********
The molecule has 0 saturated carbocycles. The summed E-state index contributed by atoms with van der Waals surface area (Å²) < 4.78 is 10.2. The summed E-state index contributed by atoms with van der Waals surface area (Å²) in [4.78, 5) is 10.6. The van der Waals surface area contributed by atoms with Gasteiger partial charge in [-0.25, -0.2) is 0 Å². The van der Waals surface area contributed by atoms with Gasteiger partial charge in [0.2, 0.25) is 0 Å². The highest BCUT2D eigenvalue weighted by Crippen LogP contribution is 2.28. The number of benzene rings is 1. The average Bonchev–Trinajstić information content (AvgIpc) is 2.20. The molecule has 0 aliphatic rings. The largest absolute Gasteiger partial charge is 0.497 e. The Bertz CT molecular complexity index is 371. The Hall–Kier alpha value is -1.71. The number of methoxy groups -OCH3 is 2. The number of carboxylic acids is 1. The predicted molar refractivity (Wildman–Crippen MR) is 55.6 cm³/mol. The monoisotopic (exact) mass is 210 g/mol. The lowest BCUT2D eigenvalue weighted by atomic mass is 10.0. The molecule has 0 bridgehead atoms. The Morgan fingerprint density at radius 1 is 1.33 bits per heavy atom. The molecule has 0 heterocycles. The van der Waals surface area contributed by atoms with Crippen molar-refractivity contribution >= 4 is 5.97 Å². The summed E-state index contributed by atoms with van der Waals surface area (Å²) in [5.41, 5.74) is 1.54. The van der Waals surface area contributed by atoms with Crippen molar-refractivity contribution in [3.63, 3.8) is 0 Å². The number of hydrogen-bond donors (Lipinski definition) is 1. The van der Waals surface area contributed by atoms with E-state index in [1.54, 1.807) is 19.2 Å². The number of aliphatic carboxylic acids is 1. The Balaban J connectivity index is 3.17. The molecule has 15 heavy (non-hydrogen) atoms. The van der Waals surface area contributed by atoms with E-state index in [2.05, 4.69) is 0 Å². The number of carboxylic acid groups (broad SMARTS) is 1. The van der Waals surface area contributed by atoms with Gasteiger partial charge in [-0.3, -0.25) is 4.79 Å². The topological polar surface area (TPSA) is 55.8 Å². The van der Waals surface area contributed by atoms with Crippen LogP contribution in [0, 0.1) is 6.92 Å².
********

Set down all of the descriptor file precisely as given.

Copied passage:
The molecule has 0 saturated carbocycles. The summed E-state index contributed by atoms with van der Waals surface area (Å²) < 4.78 is 10.2. The summed E-state index contributed by atoms with van der Waals surface area (Å²) in [4.78, 5) is 10.6. The van der Waals surface area contributed by atoms with Gasteiger partial charge in [-0.25, -0.2) is 0 Å². The van der Waals surface area contributed by atoms with Gasteiger partial charge in [0.2, 0.25) is 0 Å². The highest BCUT2D eigenvalue weighted by Crippen LogP contribution is 2.28. The number of benzene rings is 1. The average Bonchev–Trinajstić information content (AvgIpc) is 2.20. The molecule has 0 aliphatic rings. The largest absolute Gasteiger partial charge is 0.497 e. The Bertz CT molecular complexity index is 371. The Hall–Kier alpha value is -1.71. The number of methoxy groups -OCH3 is 2. The number of carboxylic acids is 1. The predicted molar refractivity (Wildman–Crippen MR) is 55.6 cm³/mol. The monoisotopic (exact) mass is 210 g/mol. The lowest BCUT2D eigenvalue weighted by atomic mass is 10.0. The molecule has 0 bridgehead atoms. The Morgan fingerprint density at radius 1 is 1.33 bits per heavy atom. The molecule has 0 heterocycles. The van der Waals surface area contributed by atoms with Crippen molar-refractivity contribution >= 4 is 5.97 Å². The summed E-state index contributed by atoms with van der Waals surface area (Å²) in [5.41, 5.74) is 1.54. The van der Waals surface area contributed by atoms with Crippen molar-refractivity contribution in [3.63, 3.8) is 0 Å². The number of hydrogen-bond donors (Lipinski definition) is 1. The van der Waals surface area contributed by atoms with E-state index in [1.54, 1.807) is 19.2 Å². The number of aliphatic carboxylic acids is 1. The Balaban J connectivity index is 3.17. The molecule has 15 heavy (non-hydrogen) atoms. The van der Waals surface area contributed by atoms with E-state index in [2.05, 4.69) is 0 Å². The number of carboxylic acid groups (broad SMARTS) is 1. The van der Waals surface area contributed by atoms with Gasteiger partial charge in [-0.3, -0.25) is 4.79 Å². The topological polar surface area (TPSA) is 55.8 Å². The van der Waals surface area contributed by atoms with Crippen LogP contribution in [0, 0.1) is 6.92 Å².